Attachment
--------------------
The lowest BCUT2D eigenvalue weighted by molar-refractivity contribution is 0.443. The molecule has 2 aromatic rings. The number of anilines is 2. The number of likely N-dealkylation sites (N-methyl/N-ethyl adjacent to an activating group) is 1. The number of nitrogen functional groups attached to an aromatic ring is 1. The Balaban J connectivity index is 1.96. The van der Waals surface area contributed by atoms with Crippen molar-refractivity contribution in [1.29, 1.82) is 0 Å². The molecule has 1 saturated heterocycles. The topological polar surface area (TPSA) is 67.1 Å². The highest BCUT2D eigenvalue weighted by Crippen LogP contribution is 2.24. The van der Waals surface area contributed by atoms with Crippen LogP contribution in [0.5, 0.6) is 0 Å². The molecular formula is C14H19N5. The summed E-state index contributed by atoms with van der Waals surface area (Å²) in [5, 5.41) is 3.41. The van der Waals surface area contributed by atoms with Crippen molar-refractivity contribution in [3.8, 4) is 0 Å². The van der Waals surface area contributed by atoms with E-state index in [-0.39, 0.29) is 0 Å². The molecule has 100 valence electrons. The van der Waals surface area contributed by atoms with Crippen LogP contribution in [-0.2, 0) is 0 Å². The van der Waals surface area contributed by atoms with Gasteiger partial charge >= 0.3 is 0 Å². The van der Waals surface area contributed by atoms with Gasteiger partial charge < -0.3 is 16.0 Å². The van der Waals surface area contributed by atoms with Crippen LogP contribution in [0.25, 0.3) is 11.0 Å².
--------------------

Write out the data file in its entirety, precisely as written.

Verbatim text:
The lowest BCUT2D eigenvalue weighted by molar-refractivity contribution is 0.443. The molecule has 2 aromatic rings. The number of anilines is 2. The number of likely N-dealkylation sites (N-methyl/N-ethyl adjacent to an activating group) is 1. The number of nitrogen functional groups attached to an aromatic ring is 1. The Balaban J connectivity index is 1.96. The van der Waals surface area contributed by atoms with Crippen molar-refractivity contribution in [1.29, 1.82) is 0 Å². The molecule has 1 saturated heterocycles. The topological polar surface area (TPSA) is 67.1 Å². The highest BCUT2D eigenvalue weighted by Crippen LogP contribution is 2.24. The van der Waals surface area contributed by atoms with Crippen LogP contribution in [0.5, 0.6) is 0 Å². The molecular formula is C14H19N5. The summed E-state index contributed by atoms with van der Waals surface area (Å²) in [5, 5.41) is 3.41. The van der Waals surface area contributed by atoms with Crippen molar-refractivity contribution in [3.8, 4) is 0 Å². The van der Waals surface area contributed by atoms with E-state index in [-0.39, 0.29) is 0 Å². The molecule has 100 valence electrons. The van der Waals surface area contributed by atoms with Crippen LogP contribution in [-0.2, 0) is 0 Å². The van der Waals surface area contributed by atoms with Gasteiger partial charge >= 0.3 is 0 Å². The van der Waals surface area contributed by atoms with Gasteiger partial charge < -0.3 is 16.0 Å². The van der Waals surface area contributed by atoms with Crippen LogP contribution in [0.25, 0.3) is 11.0 Å².